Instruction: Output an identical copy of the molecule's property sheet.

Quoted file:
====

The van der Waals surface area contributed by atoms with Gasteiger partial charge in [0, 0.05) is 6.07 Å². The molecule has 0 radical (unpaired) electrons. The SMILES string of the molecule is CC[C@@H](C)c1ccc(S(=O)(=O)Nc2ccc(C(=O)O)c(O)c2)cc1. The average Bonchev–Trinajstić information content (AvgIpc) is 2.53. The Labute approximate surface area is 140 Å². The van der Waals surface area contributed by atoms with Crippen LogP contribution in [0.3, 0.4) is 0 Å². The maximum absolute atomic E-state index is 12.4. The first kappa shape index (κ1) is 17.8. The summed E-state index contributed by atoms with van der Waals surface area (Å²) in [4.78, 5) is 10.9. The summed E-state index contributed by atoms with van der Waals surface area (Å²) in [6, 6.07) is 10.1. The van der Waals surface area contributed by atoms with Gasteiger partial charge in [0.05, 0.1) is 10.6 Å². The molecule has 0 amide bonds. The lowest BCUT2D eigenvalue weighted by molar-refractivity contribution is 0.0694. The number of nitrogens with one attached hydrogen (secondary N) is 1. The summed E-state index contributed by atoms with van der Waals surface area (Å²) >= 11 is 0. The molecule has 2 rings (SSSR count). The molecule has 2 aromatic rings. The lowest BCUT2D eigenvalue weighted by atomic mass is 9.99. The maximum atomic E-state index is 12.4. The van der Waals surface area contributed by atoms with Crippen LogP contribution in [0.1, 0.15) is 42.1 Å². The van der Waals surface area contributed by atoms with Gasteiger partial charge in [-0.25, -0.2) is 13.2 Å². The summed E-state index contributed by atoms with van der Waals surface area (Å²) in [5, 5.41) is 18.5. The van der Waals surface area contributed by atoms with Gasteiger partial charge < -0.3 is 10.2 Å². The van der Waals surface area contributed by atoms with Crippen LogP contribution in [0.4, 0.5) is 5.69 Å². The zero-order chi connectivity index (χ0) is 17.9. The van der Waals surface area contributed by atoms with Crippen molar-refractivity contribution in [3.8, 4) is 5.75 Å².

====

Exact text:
The van der Waals surface area contributed by atoms with Gasteiger partial charge in [0, 0.05) is 6.07 Å². The molecule has 0 radical (unpaired) electrons. The SMILES string of the molecule is CC[C@@H](C)c1ccc(S(=O)(=O)Nc2ccc(C(=O)O)c(O)c2)cc1. The average Bonchev–Trinajstić information content (AvgIpc) is 2.53. The Labute approximate surface area is 140 Å². The van der Waals surface area contributed by atoms with Crippen LogP contribution in [0.3, 0.4) is 0 Å². The maximum absolute atomic E-state index is 12.4. The first kappa shape index (κ1) is 17.8. The summed E-state index contributed by atoms with van der Waals surface area (Å²) in [4.78, 5) is 10.9. The summed E-state index contributed by atoms with van der Waals surface area (Å²) in [6, 6.07) is 10.1. The van der Waals surface area contributed by atoms with Gasteiger partial charge in [0.05, 0.1) is 10.6 Å². The molecule has 0 amide bonds. The lowest BCUT2D eigenvalue weighted by molar-refractivity contribution is 0.0694. The number of nitrogens with one attached hydrogen (secondary N) is 1. The summed E-state index contributed by atoms with van der Waals surface area (Å²) >= 11 is 0. The molecule has 2 rings (SSSR count). The molecule has 2 aromatic rings. The lowest BCUT2D eigenvalue weighted by atomic mass is 9.99. The maximum atomic E-state index is 12.4. The van der Waals surface area contributed by atoms with Crippen LogP contribution in [0.1, 0.15) is 42.1 Å². The van der Waals surface area contributed by atoms with Gasteiger partial charge in [-0.25, -0.2) is 13.2 Å². The summed E-state index contributed by atoms with van der Waals surface area (Å²) in [5, 5.41) is 18.5. The van der Waals surface area contributed by atoms with Gasteiger partial charge < -0.3 is 10.2 Å². The van der Waals surface area contributed by atoms with Crippen LogP contribution in [0.4, 0.5) is 5.69 Å². The zero-order chi connectivity index (χ0) is 17.9. The van der Waals surface area contributed by atoms with Crippen molar-refractivity contribution in [3.8, 4) is 5.75 Å².